Along the same line of thought, the Romanze in F Major (no. 5) should then be the recapitulation. In fact, the themes from no. 1 and no. 2 are both restated simultaneously here. The upper voice takes on a similar rhythm as in no. 1 (see ex. 2), albeit that it starts on the first beat. The lower voice starts with a rising sixth in upbeat, then follow three statements of motif a2, in inversion here but still evoking the theme of no. 2, also including the theme of the dramatic outburst in no. 4 mentioned above (d of ex. 3). Follows a bar based on the motif c: the rising fourth followed by a descent.
Remains the motif b, which may be seen in the three repeated c’s in bar 4. Already, the repetition of the single-note motif was introduced in the initial canon of no. 4, and even if the rests are omitted here, the articulation produces much the same effect. After a varied statement of the double theme, the situation is reversed in bar 9, with the upper voice becoming lower and vice versa. This use of reversible counterpoint is remarkable in such a lyrical piece, whose D major middle section brings us even further into euphoria. But something strange happens here: in bar 24, then in bar 32, a strange voice enters in the tenor: E-D-C#, the latter forming major seventh on the resolving D major triad, coming from a Lydian second degree harmony. The explanation lies in another flashback to no. 2, where the same pitches are heard in the bass, bar 47-48, and restated in the end of the piece. Here, they quite logically fit into an A major cadence, but they find their origin in bar 1-2 of the piece: c#-b-a, whose inversion has here been retrograded. The inversion had already been used at bar 35-36 (see ex. 2 for details).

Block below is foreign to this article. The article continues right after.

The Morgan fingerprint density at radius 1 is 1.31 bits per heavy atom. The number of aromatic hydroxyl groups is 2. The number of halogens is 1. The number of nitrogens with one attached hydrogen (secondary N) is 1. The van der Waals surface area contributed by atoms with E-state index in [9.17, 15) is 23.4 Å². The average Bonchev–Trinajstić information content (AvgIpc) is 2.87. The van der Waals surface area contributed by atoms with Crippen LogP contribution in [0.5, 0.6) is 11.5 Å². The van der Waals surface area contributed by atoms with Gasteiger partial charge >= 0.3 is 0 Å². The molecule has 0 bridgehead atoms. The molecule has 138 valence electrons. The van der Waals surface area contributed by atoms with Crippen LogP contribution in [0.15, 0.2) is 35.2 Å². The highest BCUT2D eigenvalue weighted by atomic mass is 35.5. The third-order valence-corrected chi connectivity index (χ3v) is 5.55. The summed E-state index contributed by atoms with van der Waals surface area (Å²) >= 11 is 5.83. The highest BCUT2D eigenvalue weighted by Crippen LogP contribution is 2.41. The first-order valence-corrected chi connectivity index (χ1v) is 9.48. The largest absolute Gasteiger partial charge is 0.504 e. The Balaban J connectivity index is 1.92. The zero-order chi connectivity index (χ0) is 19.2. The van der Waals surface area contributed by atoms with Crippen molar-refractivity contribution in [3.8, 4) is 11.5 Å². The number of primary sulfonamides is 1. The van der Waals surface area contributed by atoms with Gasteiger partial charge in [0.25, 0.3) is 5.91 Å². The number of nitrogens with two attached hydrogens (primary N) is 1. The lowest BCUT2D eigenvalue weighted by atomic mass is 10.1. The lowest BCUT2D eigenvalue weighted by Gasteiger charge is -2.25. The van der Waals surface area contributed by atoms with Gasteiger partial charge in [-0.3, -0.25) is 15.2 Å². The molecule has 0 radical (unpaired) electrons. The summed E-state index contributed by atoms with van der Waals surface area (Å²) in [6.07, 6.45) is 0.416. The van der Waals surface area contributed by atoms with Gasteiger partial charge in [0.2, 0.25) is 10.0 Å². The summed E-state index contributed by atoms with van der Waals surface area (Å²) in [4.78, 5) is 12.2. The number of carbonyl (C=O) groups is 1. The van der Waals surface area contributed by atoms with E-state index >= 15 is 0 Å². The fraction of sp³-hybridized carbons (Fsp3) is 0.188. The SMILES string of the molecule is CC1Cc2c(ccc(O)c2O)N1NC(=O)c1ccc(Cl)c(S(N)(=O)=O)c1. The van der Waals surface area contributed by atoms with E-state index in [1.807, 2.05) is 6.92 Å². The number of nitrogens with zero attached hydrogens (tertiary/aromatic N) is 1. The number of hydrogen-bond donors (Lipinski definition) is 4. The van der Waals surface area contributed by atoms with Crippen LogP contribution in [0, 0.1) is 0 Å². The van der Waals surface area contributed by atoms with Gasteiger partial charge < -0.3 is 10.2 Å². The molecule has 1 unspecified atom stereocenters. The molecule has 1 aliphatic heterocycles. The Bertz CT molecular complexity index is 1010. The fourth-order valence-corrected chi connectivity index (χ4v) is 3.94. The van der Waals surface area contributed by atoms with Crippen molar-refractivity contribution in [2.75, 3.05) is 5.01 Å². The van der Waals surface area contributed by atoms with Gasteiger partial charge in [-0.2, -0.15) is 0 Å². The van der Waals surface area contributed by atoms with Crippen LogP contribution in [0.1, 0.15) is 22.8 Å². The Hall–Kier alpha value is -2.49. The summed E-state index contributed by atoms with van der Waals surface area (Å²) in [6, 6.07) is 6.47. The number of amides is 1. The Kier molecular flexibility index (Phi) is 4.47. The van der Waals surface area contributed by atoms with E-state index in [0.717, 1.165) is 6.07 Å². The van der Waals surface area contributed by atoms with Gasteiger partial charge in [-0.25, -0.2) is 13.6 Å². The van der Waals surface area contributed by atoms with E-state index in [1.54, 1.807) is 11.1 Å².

With all this, the Romanze provides a relief from the drama of no. 4, whereas in no. 6, an affect of intensified darkness returns.
The theme of no. 6 sums up all the combinations of three notes heard in the previous pieces, as if wanting to try out all of them, and ends with the descent a, this time placed rhythmically like in no. 1: upbeat – accent – resolution, as far from the tonality of A as possible. The three notes are now heard in their factual modal setting: minor second followed by major second, whereas in no. 1, the second note, normally a b natural, is made into Bb to suggest an F major tonality, which lasts four bars. In the opening of the eb minor Intermezzo therefore, we have the feeling of coming home, but to a shattered and burnt-out house. Only in the end, after having passed by Bb minor and Gb major, do we get the conclusive cadence in the main tonality: